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PayDay! Banking and Savings

Dollar Bills

Why Should I Care?

You've worked hard and now it's here - your first paycheck! It's directly deposited into your checking account - now what? How do we get it out?  How do you use a checking account? How much should I save for the future? What are the other accounts at the bank? What are all these rules about checking and ATM cards???

Take the Quiz!

Checking - A bank account used for daily transactions and money you need in the near future.  Some checking accounts pay interest.

Savings account - Money deposited in a bank that you can use whenever you want, pays a small amount of interest

Money Market- Similar to savings account above, BUT you can not make as many monthly transactions. Higher interest than a savings account but sometimes higher minimum account balance.

CDs - Certificates of Deposit. Savings accounts that pay a higher interest rate in exchange for you committing to leaving them for a set amount of time ranging from 3 months to 5 years. Penalty if you withdraw before the maturity date.

Debit/ATM Card - Plastic card that allows you to access your bank and savings accounts electronically or at an ATM. The card has its own number that can also be used to set up mobile access

Bank/Cashiers Check - A check issued by a bank that can't bounce.

Money Order - A check issued by stores, post offices and Western Union. Made out to no one and is similar to cash until the name is filled in

Endorse- Signing the back of a check you received to make sure you are the person depositing the check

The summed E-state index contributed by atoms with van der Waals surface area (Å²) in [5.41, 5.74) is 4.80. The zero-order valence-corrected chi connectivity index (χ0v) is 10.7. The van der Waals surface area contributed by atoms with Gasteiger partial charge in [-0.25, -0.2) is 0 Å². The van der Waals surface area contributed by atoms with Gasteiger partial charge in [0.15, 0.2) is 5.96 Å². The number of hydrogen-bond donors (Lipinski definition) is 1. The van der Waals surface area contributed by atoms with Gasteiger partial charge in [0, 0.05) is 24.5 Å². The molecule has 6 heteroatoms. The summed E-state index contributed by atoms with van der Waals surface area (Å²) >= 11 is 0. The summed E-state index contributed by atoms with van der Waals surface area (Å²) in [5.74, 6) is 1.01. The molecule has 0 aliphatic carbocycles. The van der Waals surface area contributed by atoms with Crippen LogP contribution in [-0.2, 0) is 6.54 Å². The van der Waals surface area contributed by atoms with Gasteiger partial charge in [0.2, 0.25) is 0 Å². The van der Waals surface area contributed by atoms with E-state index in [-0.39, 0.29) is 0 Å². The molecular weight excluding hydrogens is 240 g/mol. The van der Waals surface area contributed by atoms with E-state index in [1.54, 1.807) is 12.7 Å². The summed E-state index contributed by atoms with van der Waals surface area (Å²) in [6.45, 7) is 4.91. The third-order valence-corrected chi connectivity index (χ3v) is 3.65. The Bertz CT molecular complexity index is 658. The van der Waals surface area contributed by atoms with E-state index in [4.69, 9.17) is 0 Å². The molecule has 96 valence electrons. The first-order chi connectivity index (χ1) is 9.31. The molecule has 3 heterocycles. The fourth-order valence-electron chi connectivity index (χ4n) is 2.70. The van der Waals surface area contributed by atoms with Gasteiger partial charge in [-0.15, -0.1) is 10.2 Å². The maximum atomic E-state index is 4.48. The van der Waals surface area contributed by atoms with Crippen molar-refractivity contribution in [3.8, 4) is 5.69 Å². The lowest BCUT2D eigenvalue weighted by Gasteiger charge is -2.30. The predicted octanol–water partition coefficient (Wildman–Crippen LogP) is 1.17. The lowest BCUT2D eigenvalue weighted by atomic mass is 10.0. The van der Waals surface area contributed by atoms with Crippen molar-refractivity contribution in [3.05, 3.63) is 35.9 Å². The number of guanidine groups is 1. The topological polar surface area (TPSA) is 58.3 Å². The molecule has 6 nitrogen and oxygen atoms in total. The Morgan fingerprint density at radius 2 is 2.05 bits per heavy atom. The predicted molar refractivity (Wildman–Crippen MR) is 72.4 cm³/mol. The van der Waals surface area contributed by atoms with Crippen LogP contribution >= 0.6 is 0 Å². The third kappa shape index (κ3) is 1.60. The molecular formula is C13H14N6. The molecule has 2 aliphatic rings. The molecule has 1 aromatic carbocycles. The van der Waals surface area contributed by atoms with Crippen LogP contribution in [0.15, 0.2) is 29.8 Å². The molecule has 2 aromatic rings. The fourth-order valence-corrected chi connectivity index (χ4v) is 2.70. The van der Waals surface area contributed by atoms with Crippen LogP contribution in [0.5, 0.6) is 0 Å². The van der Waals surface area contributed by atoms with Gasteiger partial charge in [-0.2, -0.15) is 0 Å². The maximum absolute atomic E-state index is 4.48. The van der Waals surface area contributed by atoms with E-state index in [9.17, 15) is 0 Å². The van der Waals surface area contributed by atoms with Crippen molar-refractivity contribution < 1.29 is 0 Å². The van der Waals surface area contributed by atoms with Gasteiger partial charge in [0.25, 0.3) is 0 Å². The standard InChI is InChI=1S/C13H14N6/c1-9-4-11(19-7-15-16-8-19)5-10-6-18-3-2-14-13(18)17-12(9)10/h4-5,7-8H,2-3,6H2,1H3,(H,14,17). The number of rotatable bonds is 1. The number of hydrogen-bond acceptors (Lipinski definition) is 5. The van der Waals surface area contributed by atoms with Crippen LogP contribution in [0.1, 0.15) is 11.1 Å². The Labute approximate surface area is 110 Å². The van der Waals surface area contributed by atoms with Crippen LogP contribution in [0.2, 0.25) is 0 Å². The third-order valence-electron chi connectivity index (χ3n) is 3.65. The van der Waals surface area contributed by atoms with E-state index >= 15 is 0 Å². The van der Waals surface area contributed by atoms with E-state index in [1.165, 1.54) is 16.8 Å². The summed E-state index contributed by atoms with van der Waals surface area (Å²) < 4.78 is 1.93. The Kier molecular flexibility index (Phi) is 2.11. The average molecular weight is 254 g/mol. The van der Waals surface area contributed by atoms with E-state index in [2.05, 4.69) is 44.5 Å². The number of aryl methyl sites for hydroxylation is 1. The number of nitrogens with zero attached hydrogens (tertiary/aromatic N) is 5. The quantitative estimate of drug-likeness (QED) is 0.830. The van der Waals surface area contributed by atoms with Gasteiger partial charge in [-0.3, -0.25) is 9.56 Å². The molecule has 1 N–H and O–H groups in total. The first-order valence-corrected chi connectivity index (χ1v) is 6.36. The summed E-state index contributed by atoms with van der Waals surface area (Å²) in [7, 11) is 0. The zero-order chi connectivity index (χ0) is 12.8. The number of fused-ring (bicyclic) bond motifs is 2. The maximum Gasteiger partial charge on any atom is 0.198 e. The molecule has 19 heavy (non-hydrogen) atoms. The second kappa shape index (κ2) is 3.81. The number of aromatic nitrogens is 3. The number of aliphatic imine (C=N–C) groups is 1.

Overdraft - Having a check or electronic payment hit your checking account for more money than is in your account causing it to have a negative balance

PIN - Personal Identification Number - Your electronic signature consisting of 4-8 numbers or letters

Short Term Investing - Money in bank accounts or other safer or lower risk vehicles that come due in less than 3 years

Long Term Investing - Money invested in riskier investments that you don't need for at least 3 years or more. Typically these would be stocks, long term bonds, mutual funds, and ETFs

Learn the Lingo!

Making your Money work, too!

You're working hard for your money! Why shouldn't your money work hard for you, too?  Just like eating a balanced diet is healthy for you, having a balanced approach to where and how you save your money is also the best strategy for what to do with your hard earned cash!

Money that is needed in the near future should be invested in safe, liquid (easily accessible) accounts that don't grow mcuh,  but don't lose money either.

Money you need in a few years for a car, college or other long term goals, can be invested in riskier investments that over the long term make more money.  In the short term though, the account can be down and lose money, so you don't want to invest money you need in less than 3 years into longer term investments.

This Life Lesson is going to discuss bank accounts including savings and checking accounts and the practical rules you need to know.  This is the foundation of your savings plan.  In later Life Lessons (8,9 and 10) we will discuss the longer term investments of stocks, bonds and mutual funds.

Keeping Track of your Checking - Very important!